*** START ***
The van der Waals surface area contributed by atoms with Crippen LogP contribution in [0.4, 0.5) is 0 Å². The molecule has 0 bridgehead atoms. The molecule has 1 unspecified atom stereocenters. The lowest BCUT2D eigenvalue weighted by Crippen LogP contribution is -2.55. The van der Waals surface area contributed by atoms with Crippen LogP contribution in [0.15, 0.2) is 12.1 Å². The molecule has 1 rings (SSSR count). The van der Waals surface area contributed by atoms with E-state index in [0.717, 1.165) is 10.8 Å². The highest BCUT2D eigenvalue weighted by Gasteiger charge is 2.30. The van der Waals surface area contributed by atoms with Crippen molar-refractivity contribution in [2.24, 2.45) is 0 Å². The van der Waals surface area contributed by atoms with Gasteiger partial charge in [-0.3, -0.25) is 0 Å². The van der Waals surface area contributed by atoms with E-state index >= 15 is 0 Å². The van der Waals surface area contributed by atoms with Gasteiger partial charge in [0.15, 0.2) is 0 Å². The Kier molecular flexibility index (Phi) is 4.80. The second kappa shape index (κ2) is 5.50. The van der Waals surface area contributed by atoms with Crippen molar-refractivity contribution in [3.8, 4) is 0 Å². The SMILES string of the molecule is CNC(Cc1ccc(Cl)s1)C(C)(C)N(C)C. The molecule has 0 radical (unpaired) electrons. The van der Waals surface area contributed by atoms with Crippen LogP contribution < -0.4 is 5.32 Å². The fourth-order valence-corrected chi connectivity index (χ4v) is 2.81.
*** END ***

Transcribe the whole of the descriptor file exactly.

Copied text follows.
The van der Waals surface area contributed by atoms with Crippen LogP contribution in [0.4, 0.5) is 0 Å². The molecule has 0 bridgehead atoms. The molecule has 1 unspecified atom stereocenters. The lowest BCUT2D eigenvalue weighted by Crippen LogP contribution is -2.55. The van der Waals surface area contributed by atoms with Crippen LogP contribution in [0.15, 0.2) is 12.1 Å². The molecule has 1 rings (SSSR count). The van der Waals surface area contributed by atoms with E-state index in [0.717, 1.165) is 10.8 Å². The highest BCUT2D eigenvalue weighted by Gasteiger charge is 2.30. The van der Waals surface area contributed by atoms with Crippen molar-refractivity contribution in [2.24, 2.45) is 0 Å². The van der Waals surface area contributed by atoms with Gasteiger partial charge in [-0.3, -0.25) is 0 Å². The van der Waals surface area contributed by atoms with E-state index >= 15 is 0 Å². The van der Waals surface area contributed by atoms with Gasteiger partial charge in [0.15, 0.2) is 0 Å². The Kier molecular flexibility index (Phi) is 4.80. The second kappa shape index (κ2) is 5.50. The van der Waals surface area contributed by atoms with Crippen molar-refractivity contribution in [3.8, 4) is 0 Å². The SMILES string of the molecule is CNC(Cc1ccc(Cl)s1)C(C)(C)N(C)C. The molecule has 0 radical (unpaired) electrons. The van der Waals surface area contributed by atoms with Crippen LogP contribution < -0.4 is 5.32 Å². The fourth-order valence-corrected chi connectivity index (χ4v) is 2.81.